I find that LGBTQ student groups have different kinds of impacts on students. Some LGBTQ student groups take the form of direct-action groups which are protesting school policies, often discriminatory policies, regarding LGBTQ student groups. Students who participate in those kinds of groups often gain a set of kind of political skills, political values that facilitate their engagement and political campaigns or political types of careers after graduation. But that’s not necessarily the typical kind of LGBTQ group on a Christian college or university campus. Other groups on college campuses take the form of what I call educational groups, and they’re trying to bring about awareness about LGBTQ issues on their campus; they often use more conciliatory, institutionalized kinds of tactics. Students participating in those groups often gain a lot of experience just talking about themselves, talking about their values, talking about the connections between their faith and sexuality, and gain skills of compromise and bridge building. A lot of people who participate in these educational kinds of organizations enter into careers like LGBTQ-related social services, or they enter into church reform organizations or organizations that are devoted to LGBTQ awareness raising within religious traditions. And then other LGBTQ groups look like what you might call affinity groups that really exist to bring LGBTQ students on campus together within a safe space, where students can be supported in their life journeys, engage in social activities together. These kinds of groups often help students really understand a sense of who they are, their personal identities. Maybe doesn’t shape their careers necessarily but it helps them gain confidence in coming out as LGBTQ to family members and friends. It maybe helps them formulate their family plans and figure out who they want to be as future partners or parents, and there’s different kinds of LGBTQ student groups on campuses that often shape their students’ work, political, and family trajectories. …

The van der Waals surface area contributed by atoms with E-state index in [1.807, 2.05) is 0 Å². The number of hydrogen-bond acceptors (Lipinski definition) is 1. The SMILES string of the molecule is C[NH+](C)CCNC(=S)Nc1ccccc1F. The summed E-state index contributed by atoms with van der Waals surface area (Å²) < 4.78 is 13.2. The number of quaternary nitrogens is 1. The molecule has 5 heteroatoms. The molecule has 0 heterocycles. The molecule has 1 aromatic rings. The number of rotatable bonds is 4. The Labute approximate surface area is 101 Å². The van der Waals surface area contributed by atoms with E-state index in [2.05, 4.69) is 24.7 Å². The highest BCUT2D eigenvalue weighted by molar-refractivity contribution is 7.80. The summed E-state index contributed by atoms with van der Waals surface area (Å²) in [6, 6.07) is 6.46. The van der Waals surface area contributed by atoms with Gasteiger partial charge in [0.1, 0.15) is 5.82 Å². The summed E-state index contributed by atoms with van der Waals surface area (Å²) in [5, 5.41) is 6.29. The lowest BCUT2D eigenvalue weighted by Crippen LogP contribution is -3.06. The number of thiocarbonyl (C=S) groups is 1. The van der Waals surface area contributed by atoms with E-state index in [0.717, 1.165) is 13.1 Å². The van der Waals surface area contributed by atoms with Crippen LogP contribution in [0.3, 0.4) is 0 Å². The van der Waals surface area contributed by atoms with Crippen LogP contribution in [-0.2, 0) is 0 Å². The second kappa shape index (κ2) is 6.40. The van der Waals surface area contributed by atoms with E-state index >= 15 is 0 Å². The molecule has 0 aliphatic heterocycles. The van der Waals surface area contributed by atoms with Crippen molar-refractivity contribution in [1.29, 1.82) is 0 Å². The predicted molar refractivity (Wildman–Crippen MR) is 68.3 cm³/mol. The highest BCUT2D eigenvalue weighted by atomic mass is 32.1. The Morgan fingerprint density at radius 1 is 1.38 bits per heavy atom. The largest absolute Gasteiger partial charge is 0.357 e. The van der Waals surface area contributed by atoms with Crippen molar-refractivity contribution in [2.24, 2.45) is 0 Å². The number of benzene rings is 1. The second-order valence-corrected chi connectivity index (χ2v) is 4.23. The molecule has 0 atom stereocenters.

Excerpt from the interview with Jonathan Coley:
Jonathan talks about the harms suffered by LGBTQ students on non-affirming campuses.
What additional research needs to be done about LGBTQ students on religious campuses?
When I conducted my interviews in 2013-2014, I didn’t really talk to many trans students or non-binary students at all, just a very small handful. On a couple of campuses I went to, I just couldn’t find any trans- or non-binary students [who were out], but that has really changed over the past decade… And this is an area of research I’m actually getting into now: what Christian colleges and universities policy approaches towards transgender or non-binary or gender non-conforming students are like; are they allowing gender neutral housing on campus, for example. That is an area of research that definitely needs to be pursued.
Another thing I’ll say is, when I was conducting interviews in 2013-2014, I was only looking at campuses where there were activist groups mobilizing. But there are certain Christian colleges and universities that were so conservative at the time that there was very little LGBTQ activism on campus… but I think even on those kinds of campuses LGBTQ students are becoming increasingly vocal and are trying to organize in various ways. And so, I think there needs to be more research at even some highly fundamentalist Christian colleges universities that I couldn’t get into the door at or weren’t really feasible sites for my research.